Dancing is my distraction at the moment, but it’s made me realize a few things, too:

  • Dancing is like writing.  Just as you write your novel sentence by sentence, you learn a choreography step by step in groups of eight counts. You practice the combination over and over, just as you rewrite a sentence until it flows. Eventually you’re able to piece together combinations, like how you stitch together sentences to form a cohesive paragraph. Both dance and writing are work-in-progress past-times that require hours of practice.
  • It’s hard to find a style. When dancing, I have no style whatsoever. My moves are soft when they’re supposed to be hard; my attitude is timid and not tough like the teacher had said we should be. Even as I executed the moves on the right count, I knew I wouldn’t be able to make the dance look as good as the teacher.
  • (follow-up) Mistakes are wonderful. How else will you learn?

I have the utmost respect for dancers—for all artists who seek to share their joy. Next blog post: Finding a writer’s group! 🙂

Subway stories

Before moving to Brooklyn, I had to stay with my sister in Washington Heights because work began before I could sign my lease. I rode the 1 train downtown. Being in a new environment, I felt my senses go haywire. I felt and saw everything that I’d normally tune out if I was in a familiar setting: personal spaces being invaded; seated people staring at crotches and asses of standing people and rap music blaring from Beats—so loud that its bass causes your arm’s hairs to tingle.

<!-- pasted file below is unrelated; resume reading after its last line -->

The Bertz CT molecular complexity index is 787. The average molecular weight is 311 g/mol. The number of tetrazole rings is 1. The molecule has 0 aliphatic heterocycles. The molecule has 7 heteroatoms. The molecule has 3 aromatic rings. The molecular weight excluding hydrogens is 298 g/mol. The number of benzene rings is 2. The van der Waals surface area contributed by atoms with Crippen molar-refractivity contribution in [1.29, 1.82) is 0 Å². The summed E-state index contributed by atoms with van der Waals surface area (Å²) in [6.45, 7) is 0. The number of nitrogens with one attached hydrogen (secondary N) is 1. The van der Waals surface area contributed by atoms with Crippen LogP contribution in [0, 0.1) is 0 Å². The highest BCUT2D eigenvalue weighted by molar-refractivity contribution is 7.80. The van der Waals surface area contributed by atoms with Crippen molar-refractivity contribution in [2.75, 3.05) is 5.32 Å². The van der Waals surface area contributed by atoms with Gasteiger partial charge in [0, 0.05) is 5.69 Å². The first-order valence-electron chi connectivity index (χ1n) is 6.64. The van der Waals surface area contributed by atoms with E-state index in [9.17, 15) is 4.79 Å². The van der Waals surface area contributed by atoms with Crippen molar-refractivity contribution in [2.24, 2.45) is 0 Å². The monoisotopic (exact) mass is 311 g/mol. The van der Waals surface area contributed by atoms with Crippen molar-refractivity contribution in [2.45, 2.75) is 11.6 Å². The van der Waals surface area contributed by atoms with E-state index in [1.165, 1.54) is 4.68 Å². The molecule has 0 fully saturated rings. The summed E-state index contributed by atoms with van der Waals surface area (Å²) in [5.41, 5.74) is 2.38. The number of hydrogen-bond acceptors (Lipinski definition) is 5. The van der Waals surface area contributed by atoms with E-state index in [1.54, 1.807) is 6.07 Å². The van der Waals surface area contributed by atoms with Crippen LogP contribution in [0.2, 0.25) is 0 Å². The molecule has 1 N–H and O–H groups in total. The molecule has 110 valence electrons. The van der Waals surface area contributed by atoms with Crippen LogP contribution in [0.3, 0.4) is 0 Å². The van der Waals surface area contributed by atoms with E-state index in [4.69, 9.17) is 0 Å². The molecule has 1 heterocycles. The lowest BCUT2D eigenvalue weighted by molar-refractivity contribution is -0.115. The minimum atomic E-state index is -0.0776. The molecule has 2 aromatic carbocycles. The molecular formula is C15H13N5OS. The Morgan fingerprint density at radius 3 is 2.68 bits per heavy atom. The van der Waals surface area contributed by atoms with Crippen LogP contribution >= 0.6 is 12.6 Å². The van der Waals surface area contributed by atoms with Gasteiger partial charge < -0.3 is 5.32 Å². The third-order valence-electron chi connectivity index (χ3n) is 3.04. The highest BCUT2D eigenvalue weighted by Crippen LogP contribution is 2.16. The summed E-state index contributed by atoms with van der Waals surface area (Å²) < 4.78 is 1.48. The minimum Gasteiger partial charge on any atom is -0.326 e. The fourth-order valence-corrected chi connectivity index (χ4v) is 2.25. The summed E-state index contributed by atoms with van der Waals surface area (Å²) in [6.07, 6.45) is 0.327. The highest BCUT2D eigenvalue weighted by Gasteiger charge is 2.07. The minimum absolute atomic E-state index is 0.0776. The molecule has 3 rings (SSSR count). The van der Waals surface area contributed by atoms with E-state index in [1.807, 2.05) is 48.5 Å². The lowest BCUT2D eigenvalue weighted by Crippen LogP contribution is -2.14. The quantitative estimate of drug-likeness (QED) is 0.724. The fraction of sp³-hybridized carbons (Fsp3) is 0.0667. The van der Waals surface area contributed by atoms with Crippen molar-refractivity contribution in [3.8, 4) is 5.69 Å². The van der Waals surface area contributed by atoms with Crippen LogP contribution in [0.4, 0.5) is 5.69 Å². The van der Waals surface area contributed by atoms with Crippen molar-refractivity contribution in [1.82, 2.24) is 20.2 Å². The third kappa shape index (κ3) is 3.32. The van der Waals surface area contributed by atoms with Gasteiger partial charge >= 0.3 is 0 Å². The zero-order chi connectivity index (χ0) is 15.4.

I looked around and focused on the most inconspicuous people—the ones without bright red lipstick, an Armani suit, or glistening dress shoes. I searched for the faded people; they’re the ones trying to get through the day. And then I played a game: Who belongs to whom? Not in the possessive sense, like property, but rather the sense of belonging a couple acquires after twenty years together. That belonging a baby exudes when he is balanced on the hip of a doting mother. I attempt to identify pairs and groups by the way they stand and by the clothes they wear. There are no wrong guesses in this game.

I spotted a disheveled man wearing beaten sneakers, tattered blue jeans, and a gray wrinkled nightshirt. His oily auburn hair was mussed and the bags underneath his eyes were pronounced. I immediately composed a story based on this man’s appearance. Obviously he argued with his wife last night about a boys’ night out where he spent too much money at a questionable establishment occupied by skin-clad young woman. The fight that ensued landed him on the couch instead of the bed. In the morning, he had said he was going to get coffee, but instead ended up walking past the local Dunkin Donuts. He saw the subway and mindlessly went down the stairs, finding a temporary escape. I named him Barry.